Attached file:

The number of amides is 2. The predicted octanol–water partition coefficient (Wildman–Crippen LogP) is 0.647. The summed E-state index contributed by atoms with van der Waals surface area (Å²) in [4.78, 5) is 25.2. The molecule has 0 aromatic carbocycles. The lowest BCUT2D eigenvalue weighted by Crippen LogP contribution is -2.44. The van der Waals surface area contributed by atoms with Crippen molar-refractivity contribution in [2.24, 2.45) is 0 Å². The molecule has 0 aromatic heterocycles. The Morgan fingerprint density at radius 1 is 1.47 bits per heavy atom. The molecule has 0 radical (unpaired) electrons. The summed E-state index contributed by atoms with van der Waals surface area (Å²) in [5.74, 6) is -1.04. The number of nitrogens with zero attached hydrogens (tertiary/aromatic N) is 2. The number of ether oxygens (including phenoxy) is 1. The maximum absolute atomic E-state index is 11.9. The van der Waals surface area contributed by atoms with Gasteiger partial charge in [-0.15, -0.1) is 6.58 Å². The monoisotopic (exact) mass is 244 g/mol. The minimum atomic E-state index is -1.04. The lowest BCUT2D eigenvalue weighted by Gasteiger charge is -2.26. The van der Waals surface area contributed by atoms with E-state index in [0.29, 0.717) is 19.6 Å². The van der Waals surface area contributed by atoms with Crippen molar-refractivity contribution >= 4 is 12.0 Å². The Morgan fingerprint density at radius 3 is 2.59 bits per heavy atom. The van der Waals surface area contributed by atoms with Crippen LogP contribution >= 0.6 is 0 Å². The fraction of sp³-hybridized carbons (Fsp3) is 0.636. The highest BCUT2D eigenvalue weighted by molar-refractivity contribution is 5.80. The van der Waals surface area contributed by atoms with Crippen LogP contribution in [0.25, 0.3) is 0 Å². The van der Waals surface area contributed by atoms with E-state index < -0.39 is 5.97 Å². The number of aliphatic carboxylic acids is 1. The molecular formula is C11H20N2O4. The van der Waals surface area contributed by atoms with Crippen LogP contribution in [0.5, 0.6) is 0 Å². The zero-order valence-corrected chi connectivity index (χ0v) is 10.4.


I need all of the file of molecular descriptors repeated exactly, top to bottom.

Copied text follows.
The number of amides is 2. The predicted octanol–water partition coefficient (Wildman–Crippen LogP) is 0.647. The summed E-state index contributed by atoms with van der Waals surface area (Å²) in [4.78, 5) is 25.2. The molecule has 0 aromatic carbocycles. The lowest BCUT2D eigenvalue weighted by Crippen LogP contribution is -2.44. The van der Waals surface area contributed by atoms with Crippen molar-refractivity contribution in [2.24, 2.45) is 0 Å². The molecule has 0 aromatic heterocycles. The Morgan fingerprint density at radius 1 is 1.47 bits per heavy atom. The molecule has 0 radical (unpaired) electrons. The summed E-state index contributed by atoms with van der Waals surface area (Å²) in [5.74, 6) is -1.04. The number of nitrogens with zero attached hydrogens (tertiary/aromatic N) is 2. The number of ether oxygens (including phenoxy) is 1. The maximum absolute atomic E-state index is 11.9. The van der Waals surface area contributed by atoms with Gasteiger partial charge in [-0.15, -0.1) is 6.58 Å². The monoisotopic (exact) mass is 244 g/mol. The minimum atomic E-state index is -1.04. The lowest BCUT2D eigenvalue weighted by Gasteiger charge is -2.26. The van der Waals surface area contributed by atoms with E-state index in [0.29, 0.717) is 19.6 Å². The van der Waals surface area contributed by atoms with Crippen molar-refractivity contribution >= 4 is 12.0 Å². The Morgan fingerprint density at radius 3 is 2.59 bits per heavy atom. The van der Waals surface area contributed by atoms with Crippen LogP contribution >= 0.6 is 0 Å². The fraction of sp³-hybridized carbons (Fsp3) is 0.636. The highest BCUT2D eigenvalue weighted by molar-refractivity contribution is 5.80. The van der Waals surface area contributed by atoms with Crippen LogP contribution in [0.25, 0.3) is 0 Å². The van der Waals surface area contributed by atoms with E-state index < -0.39 is 5.97 Å². The number of aliphatic carboxylic acids is 1. The molecular formula is C11H20N2O4. The van der Waals surface area contributed by atoms with Crippen LogP contribution in [0.5, 0.6) is 0 Å². The zero-order valence-corrected chi connectivity index (χ0v) is 10.4.